Inc.’s Rebecca Borisin (@borisonr) asks is it okay for CEOs to have bigger Twitter followings than their companies? And if so, how does that impact the company and what does that mean for its public image?
As is the case with lawyers and law firms, some of today’s leading CEOs boast impressive Twitter followings that put their companies’ social media presence to shame.
What does it mean for a company when its CEO, or a lawyer in the case of law firm, has a stronger brand on Twitter than the company or firm itself?
Nichole Kelly (@Nichole_Kelly), Author of How to Measure Social Media and CEO of Social Media Explorer, tells Borisin it’s a good thing when any employee in a company, whether it’s the CEO or the CEO’s assistant has a large following on Twitter.
The idea is that by building this following you’re getting closer to your audience. I think that anyone in a company that can establish a following and build relationships with their audience is going to be good for the brand. It’s a tremendous opportunity to let customers see the humans behind the brand. It’s tremendous opportunity to have a direct conversation with their consumer audience.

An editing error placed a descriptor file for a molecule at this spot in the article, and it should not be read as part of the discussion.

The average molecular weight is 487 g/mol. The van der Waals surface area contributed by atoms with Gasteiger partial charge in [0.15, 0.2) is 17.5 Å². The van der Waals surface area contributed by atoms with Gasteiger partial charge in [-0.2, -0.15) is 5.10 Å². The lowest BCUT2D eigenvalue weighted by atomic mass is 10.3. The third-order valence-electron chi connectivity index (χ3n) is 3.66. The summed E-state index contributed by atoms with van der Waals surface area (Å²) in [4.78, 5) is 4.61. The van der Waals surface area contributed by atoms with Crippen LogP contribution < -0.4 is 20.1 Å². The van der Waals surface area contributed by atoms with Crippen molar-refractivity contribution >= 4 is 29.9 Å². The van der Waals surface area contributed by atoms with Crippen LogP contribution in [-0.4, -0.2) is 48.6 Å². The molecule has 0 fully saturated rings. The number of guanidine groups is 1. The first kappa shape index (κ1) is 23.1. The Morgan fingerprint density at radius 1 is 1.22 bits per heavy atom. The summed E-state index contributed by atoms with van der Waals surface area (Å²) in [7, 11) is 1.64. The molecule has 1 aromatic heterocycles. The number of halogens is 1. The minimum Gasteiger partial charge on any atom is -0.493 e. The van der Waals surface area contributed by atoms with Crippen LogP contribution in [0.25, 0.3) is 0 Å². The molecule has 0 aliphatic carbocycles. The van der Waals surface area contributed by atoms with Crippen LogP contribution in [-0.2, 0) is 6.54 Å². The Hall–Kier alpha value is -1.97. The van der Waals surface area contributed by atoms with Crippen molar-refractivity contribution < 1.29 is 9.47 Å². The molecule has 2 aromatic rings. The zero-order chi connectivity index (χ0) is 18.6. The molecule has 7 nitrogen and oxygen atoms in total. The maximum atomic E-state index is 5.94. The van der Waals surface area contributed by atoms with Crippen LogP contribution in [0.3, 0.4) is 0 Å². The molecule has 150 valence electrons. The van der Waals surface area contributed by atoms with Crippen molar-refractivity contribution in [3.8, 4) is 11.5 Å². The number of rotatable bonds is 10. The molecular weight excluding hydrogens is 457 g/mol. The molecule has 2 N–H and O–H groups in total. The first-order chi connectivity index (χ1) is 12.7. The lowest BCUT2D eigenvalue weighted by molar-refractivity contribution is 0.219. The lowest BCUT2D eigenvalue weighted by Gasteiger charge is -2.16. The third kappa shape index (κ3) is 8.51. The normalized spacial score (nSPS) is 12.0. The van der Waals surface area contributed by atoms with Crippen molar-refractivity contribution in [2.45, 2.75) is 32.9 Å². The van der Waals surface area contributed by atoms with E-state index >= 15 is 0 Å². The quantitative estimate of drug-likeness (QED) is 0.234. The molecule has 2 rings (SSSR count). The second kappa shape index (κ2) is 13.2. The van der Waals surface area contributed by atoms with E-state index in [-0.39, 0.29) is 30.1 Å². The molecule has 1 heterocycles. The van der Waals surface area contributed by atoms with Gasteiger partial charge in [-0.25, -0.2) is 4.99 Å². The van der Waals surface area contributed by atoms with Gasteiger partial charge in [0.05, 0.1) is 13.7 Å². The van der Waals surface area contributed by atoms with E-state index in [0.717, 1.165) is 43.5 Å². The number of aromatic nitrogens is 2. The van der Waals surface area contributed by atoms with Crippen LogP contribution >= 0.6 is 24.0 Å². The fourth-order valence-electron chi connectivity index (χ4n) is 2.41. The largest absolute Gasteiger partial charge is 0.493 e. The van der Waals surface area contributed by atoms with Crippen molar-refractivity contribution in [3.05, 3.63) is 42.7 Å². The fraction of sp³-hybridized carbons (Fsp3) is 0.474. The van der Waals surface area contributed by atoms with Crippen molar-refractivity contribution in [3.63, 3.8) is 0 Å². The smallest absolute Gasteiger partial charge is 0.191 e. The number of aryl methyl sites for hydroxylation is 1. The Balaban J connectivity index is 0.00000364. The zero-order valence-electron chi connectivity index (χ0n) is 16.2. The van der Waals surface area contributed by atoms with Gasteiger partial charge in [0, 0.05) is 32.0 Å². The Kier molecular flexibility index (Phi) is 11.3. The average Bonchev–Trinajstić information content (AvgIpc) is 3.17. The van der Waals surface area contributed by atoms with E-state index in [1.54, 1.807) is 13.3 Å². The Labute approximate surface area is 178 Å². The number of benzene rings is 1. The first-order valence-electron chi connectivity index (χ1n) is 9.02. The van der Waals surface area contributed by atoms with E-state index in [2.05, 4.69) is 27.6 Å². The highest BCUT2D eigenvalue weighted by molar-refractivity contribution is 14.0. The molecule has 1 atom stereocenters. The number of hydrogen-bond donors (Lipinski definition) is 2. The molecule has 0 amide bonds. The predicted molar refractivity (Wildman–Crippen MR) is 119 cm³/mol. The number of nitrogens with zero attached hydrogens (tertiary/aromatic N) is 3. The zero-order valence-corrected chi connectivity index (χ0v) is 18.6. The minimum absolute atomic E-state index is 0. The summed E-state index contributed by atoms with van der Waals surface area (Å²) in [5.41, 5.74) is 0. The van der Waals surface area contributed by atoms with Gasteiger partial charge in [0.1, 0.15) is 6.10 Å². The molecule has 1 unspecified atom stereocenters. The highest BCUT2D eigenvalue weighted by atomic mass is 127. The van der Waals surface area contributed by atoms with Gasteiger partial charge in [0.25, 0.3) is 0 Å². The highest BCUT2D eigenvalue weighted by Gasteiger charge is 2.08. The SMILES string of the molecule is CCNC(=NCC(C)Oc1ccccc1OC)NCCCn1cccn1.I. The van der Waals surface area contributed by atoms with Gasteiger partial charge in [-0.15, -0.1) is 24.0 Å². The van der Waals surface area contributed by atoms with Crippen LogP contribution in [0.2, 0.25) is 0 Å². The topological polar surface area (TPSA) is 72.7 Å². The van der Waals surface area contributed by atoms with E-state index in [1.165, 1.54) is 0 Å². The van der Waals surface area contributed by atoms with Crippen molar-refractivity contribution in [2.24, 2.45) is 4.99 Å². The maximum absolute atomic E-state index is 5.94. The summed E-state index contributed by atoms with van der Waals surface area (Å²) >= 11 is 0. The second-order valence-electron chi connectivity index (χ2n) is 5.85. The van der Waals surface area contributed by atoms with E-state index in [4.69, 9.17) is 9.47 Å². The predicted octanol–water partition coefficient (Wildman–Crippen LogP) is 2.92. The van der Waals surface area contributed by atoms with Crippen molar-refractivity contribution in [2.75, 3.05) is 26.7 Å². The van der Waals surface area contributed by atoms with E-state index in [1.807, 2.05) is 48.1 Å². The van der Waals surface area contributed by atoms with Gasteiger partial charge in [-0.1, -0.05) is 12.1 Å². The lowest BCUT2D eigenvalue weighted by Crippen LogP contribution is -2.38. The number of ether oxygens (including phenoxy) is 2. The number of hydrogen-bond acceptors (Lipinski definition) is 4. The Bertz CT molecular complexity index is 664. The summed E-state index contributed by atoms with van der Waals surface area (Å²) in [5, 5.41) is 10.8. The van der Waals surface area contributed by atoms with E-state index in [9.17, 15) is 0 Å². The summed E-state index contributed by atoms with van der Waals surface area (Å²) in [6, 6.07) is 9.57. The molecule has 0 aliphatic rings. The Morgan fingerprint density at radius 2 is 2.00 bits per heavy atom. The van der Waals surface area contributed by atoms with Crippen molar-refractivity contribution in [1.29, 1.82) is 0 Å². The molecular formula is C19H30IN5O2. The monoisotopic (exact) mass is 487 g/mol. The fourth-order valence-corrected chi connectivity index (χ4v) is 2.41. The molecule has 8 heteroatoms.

I agree. Lawyers who have established large followings on Twitter are likely viewed as intelligence agents on niche areas of the law. Their followers view the lawyer as a reliable and trusted authority. It’s an environment from which to build relationships and word of mouth.
At the same time the law firm’s Twitter account, though valuable, may have less followers than the number of people employed by the firm. A firm account does not lend itself to letting people see the “humans behind the brand.”
Rather than fight an individual lawyer’s Twitter following which puts the law firm’s following to shame (which many firms do), law firms ought to educate, support, and rally around those lawyers building large followings on Twitter.
It’s in the law firm’s interests to do so.
Image courtesy o Flickr By Mith Huang